In 1953 an armistice was signed suspending the conflict of the Korean War, a three-year long civil war between what is now the Democratic People’s Republic of Korea (North Korea) and the Republic of Korea (South Korea) (Cumings, 2010). Casualties and the wounded numbered well over a million (Halberstam, 2007). Of those who remained in South Korea were hundreds of thousands of widows and children (Korean Institute of Military History, 2001). Many of the children were mixed-blood, born of Korean mothers and fathered by U.S. servicemen. Because of their mixed parentage, they were oftentimes abandoned, unwanted (Burnside, 1956). Mounting publicity of the poor, helpless “waif” was used to implore the American public to come to the rescue of these desperate children (Oh, 2012). Historian Christina Klein (2003) argues that it was felt that intercountry adoption could strengthen foreign relations between the U.S. and South Korea. It became acceptable and expected that American families would welcome mixed-blood Korean children into their homes, thus symbolizing American prosperity and security. Social welfare agencies played a major role in shaping and formalizing intercountry adoption practices in the aftermath of the Korean War. Numerous scholars, many of them Korean adoptees, have investigated the origins of Korean adoption. They have examined the same time period and utilized the same archival material as this study. What their research has in common with the present study is the critical interrogation of the longstanding dominant adoption narrative of children’s best interests served by humanitarian rescue and American benevolence. However, for as significant a role that social work played in formalizing Korean adoption practice standards in the 1950s, there currently exists no research that centers the activities of the profession with respect to Korean adoption. Using historical research methods situated within a maternalist and social constructionist framework, this study undertook a critical analysis of social work child-rescue efforts in postwar South Korea from 1953 to 1961 as embodied by one international social welfare agency: the American Branch of International Social Service (ISS-USA). This social work organization established and institutionalized intercountry adoption practices in the 1950s in its efforts to save mixed-blood Korean children orphaned by the Korean War. The American Branch became the premier expert on international adoption beginning in the 1950s. Its practice standards are still used today. Content analysis, informed by critical discourse analysis (CDA) and historical discourse analysis (HDA) methods, was conducted on primary source documents of ISS-USA. This archival collection is housed in the Social Welfare History Archives at the University of Minnesota. Findings revealed both how ISS-USA set up a system of formalized adoption standards, and the extent to which maternalist ideological values influenced by Progressive Era maternalism placed thousands of mixed-blood Korean children into the embracing arms of “Mother America.” First, in order to relieve the emergency situation of the many needy children in postwar South Korea, ISS-USA developed a formalized system of intercountry adoption procedures through what it called case conference by correspondence, whereby everything from policy monitoring, practice methods, research, and adoptions were discussed and established through detailed letter writing between ISS-USA social workers, their foreign correspondents, and local and state welfare organizations. Second, in what I call Cold War maternalism, I expanded Progressive Era maternalist ideologies that established specific notions of proper motherhood as belonging to privileged white, middle- and upper-middle class Christian women to a national level. Cold War maternalism suggests that given the patriotic pronatalist, anti-communist contextual reality of 1950s America (May, 2008), by deeming American parents as suitable “mothers” for Korean children, in essence, the United States came to be seen as the best “mother” for South Korea and the many mixed-blood Korean children left after the war. Findings from this study provide another critical perspective of the Korean adoption origin story, but uniquely contribute to this growing body of research by critically examining social work’s central role in establishing intercountry adoption standards. Implications for social work research and practice include more focus on critical indigenous research methodologies, the importance of understanding historical aspects of the profession, and the consideration of historical trauma in current social work practice with intercountry adoptees.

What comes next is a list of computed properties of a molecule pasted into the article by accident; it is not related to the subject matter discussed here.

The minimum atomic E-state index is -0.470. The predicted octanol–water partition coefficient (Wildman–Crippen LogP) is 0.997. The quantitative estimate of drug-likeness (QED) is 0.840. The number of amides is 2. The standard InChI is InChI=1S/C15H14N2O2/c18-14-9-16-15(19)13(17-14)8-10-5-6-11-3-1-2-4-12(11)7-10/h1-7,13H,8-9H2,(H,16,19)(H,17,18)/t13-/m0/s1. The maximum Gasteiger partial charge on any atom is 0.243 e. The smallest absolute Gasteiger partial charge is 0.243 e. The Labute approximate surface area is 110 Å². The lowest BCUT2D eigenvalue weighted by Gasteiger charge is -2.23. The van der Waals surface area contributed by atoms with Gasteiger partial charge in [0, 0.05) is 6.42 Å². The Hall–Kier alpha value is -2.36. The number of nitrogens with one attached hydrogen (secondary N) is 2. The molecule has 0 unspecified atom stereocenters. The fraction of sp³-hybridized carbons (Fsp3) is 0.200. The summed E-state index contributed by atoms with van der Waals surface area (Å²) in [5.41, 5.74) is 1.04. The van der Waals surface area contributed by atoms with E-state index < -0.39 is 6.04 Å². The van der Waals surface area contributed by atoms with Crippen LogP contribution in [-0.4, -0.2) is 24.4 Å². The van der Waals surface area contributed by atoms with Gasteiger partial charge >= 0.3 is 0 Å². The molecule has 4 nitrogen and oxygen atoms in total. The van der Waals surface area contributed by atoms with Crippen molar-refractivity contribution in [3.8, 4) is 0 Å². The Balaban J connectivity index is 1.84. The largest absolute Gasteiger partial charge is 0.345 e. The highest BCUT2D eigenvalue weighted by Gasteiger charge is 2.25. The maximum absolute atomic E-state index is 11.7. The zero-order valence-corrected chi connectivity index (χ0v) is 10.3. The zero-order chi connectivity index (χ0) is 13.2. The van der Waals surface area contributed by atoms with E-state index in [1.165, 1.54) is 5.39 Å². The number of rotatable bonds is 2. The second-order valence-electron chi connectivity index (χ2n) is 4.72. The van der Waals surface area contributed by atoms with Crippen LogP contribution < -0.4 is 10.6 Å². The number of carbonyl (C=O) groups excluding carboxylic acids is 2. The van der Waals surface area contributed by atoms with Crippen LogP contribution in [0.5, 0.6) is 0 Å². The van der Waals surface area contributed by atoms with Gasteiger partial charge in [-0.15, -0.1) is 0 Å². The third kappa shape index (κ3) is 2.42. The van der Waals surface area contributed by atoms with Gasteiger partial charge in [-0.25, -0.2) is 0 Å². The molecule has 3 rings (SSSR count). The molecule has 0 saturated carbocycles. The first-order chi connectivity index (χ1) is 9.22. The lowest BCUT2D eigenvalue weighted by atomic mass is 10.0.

University of Minnesota Ph.D. dissertation. January 2016. Major: Social Work. Advisors: Jean Quam, Elizabeth Lightfoot. 1 computer file (PDF); xi, 194 pages.
Mother America: Cold War Maternalism and the Institutionalization of Intercountry Adoption from Postwar South Korea, 1953-1961.
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